The Walton College, meanwhile, now has eight departments with more than 7,000 undergraduate students. A full-time faculty of tenure/tenure-track professors, teaching professors, and instructors teach most of the courses. The professors usually have a Ph.D. and conduct research; the full-time instructors, meanwhile, may have an advanced degree like an MBA or Ph.D. but most typically bank on their business backgrounds for their expertise.  

Guest lecturers complement the full-time faculty by filling specific needs departments have with experts who are working full-time in other jobs. They bring real and current business experiences to the classroom, and that practical component is a huge value in the courses they teach

Why teaching at the Walton College might matter to you 

It was Jason Fowler, a CPA who teaches accounting courses, who mentioned the occasional float trips on the Buffalo with his students. The trips were a great way to connect with students, he said, while adding value beyond the classroom, especially for the ones who grew up surrounded by steel, brick, and glass, not rivers, trees, and majestic bluffs. 

The other two panelists – Lee Anne Mills of Walmart and Charles Dietrich of J.B. Hunt – haven’t gone on float trips with students, but they related to the theme of adding value to the lives of students. If one reason rose above all others for why they teach, it was the opportunity to have a positive impact on the lives of students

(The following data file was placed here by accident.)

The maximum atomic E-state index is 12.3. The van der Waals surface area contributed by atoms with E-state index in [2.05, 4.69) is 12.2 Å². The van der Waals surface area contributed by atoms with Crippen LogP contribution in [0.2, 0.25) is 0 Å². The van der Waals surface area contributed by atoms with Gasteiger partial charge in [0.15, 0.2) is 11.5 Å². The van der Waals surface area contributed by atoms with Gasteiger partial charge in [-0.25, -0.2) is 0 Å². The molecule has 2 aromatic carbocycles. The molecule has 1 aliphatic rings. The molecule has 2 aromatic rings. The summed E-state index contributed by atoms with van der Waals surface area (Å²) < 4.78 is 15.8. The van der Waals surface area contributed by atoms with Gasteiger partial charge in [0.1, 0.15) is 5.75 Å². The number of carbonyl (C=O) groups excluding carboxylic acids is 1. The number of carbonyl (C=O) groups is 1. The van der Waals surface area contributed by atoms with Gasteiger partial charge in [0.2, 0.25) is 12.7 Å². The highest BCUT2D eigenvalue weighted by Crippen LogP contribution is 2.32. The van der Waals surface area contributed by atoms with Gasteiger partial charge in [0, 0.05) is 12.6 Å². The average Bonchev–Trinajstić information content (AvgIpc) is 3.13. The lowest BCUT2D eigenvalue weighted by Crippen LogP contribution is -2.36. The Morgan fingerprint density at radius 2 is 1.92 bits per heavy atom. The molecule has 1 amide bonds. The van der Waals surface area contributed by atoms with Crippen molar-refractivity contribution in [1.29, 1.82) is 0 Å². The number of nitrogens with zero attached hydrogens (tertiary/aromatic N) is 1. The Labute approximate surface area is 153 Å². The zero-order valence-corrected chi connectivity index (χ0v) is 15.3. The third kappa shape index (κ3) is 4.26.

Teaching a course or two each semester also added variety to the routines of their lives, helped them learn the subjects they were teaching at a deeper level, and sharpened them professionally because it taught them to be better organized, better public speakers, and better leaders. It also put them in a position to help recruit top talent to their respective organizations. 

What you need to know 

I am a list guy, so, of course, I took notes during the presentation and made a list of seven things you might need to know if you are thinking about teaching a class for the Walton College:  

1. Guest lecturers typically teach established courses. They don’t have to create the content, just apply their personal expertise, stories, and style to the course materials.